An anatomical study of the buccinator muscle fibres that extend to the terminal portion of the parotid duct, and their functional roles in salivary secretion

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Abstract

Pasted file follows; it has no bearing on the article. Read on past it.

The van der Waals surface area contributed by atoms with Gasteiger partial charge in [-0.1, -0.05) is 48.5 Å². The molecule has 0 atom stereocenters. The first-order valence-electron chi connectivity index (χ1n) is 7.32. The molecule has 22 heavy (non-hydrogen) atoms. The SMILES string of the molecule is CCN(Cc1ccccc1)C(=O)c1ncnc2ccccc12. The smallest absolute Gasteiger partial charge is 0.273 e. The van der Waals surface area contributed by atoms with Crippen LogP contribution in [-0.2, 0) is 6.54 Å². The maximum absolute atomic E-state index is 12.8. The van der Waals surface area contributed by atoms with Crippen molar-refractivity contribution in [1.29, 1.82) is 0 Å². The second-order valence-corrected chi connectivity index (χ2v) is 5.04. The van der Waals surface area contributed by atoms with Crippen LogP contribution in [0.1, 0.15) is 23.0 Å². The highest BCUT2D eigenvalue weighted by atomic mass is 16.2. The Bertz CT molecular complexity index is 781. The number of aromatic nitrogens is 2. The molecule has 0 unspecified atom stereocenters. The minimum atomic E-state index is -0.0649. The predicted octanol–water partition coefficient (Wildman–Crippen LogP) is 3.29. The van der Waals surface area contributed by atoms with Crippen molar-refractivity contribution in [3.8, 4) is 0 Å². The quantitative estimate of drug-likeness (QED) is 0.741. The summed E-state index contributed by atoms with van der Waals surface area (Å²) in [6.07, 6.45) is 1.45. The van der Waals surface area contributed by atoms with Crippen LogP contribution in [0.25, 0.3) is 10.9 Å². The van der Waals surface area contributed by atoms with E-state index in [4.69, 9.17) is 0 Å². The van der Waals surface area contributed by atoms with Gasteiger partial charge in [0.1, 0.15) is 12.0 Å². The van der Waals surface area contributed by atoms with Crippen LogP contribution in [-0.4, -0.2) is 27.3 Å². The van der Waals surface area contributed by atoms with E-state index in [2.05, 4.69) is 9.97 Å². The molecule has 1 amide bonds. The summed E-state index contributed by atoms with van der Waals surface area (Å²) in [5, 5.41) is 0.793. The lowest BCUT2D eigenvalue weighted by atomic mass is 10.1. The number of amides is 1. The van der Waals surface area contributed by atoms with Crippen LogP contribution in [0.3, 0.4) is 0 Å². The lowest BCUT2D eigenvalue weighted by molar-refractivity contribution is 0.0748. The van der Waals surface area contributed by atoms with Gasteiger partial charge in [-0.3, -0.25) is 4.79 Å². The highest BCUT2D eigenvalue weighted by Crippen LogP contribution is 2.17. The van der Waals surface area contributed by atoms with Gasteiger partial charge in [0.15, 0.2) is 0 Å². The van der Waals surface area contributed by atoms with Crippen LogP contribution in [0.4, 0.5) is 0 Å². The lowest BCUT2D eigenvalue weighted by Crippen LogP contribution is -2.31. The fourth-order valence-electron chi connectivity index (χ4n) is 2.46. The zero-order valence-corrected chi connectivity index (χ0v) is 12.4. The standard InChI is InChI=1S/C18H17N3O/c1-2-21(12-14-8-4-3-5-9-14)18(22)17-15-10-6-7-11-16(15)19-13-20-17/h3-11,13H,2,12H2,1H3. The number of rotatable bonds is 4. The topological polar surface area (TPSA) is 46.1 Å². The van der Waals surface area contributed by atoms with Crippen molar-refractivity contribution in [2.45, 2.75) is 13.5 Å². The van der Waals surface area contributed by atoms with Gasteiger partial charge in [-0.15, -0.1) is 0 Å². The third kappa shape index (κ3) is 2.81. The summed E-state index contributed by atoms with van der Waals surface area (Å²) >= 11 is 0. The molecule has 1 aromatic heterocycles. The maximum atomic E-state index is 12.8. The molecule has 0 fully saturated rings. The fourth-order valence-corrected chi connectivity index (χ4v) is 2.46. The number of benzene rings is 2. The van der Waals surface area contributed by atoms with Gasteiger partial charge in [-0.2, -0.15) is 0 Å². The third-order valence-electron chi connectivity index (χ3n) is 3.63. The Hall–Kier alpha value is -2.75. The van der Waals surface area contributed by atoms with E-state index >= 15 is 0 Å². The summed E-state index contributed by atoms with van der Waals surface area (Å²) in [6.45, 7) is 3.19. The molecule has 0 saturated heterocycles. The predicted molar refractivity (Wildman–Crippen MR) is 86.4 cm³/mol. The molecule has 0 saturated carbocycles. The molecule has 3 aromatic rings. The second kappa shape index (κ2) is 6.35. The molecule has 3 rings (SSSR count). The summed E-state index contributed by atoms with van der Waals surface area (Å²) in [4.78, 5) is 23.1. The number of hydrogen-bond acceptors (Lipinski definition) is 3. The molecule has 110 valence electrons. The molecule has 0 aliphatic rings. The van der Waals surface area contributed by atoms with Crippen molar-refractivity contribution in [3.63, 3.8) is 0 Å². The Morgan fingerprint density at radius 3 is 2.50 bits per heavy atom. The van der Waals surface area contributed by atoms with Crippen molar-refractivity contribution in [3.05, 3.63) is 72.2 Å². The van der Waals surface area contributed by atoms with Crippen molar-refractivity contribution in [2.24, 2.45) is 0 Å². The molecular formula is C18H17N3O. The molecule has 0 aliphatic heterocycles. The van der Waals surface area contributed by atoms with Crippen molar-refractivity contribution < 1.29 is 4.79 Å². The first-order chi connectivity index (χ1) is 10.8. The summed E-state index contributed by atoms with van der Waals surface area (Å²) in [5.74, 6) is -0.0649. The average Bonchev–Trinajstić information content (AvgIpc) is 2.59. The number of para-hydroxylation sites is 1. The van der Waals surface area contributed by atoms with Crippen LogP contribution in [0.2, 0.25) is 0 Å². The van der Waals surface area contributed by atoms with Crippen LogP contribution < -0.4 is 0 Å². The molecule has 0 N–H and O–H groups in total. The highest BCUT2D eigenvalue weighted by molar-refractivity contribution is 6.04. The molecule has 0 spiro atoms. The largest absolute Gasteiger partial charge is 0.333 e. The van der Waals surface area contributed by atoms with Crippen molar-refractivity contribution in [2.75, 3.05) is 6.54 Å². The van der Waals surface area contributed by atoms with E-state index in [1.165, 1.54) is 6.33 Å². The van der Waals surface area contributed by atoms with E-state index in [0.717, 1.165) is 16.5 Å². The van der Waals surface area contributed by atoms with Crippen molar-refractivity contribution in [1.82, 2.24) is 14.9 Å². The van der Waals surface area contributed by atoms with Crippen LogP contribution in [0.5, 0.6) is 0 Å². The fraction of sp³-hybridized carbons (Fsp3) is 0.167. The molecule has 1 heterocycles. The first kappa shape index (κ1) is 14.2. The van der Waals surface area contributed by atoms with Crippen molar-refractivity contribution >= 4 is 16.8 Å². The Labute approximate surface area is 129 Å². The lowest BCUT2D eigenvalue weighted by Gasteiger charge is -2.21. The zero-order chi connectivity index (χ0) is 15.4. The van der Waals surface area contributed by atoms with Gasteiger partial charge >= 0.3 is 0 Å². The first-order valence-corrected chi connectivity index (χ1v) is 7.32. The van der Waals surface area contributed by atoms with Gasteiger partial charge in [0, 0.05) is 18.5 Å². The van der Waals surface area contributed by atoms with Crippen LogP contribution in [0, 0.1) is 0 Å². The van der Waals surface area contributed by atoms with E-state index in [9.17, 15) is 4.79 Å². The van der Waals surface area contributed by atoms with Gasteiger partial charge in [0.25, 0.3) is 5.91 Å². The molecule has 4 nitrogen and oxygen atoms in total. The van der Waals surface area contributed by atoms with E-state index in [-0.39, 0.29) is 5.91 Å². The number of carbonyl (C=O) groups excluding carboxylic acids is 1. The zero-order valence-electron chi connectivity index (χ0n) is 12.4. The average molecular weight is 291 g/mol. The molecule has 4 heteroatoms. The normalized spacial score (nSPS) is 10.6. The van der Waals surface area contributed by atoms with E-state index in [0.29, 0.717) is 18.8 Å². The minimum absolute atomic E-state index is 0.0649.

Until now there has been no definitive anatomical study describing the area where the parotid duct enters the buccinator muscle. In this study, we performed anatomical and histological examinations to investigate the relationship between the parotid duct and the buccinator muscle. Thirty specimens (including the buccinator and the terminal portion of the parotid duct) were obtained from embalmed Korean cadavers. Dissection was performed on 22 of these specimens, and the remaining eight specimens were prepared for histological examination and stained with haematoxylin–eosin or Gomori trichrome. In all specimens, small, distinct muscle fibres originating from the buccinator muscle extended to and inserted into the terminal portion of the parotid duct. The topography of these fibres varied, and we classified them into three categories according to where they originated. Type I buccinator muscle fibres, which inserted into the terminal portion of the parotid duct, originated simultaneously from the anterior and posterior aspects of the duct (ten cases, 45.5%). Type II fibres originated from the anterior aspect of the duct and inserted into the anterior side of the duct (seven cases, 31.8%). Type III fibres originated from the posterior aspect of the parotid duct and ran anteriorly toward the duct (five cases, 22.7%). These results were confirmed in the histological examination of all eight specimens. Based on these findings, we have proposed a tentative description of the physiological role of the buccinator muscle fibres in salivary secretion and in the formation of the sialoliths.

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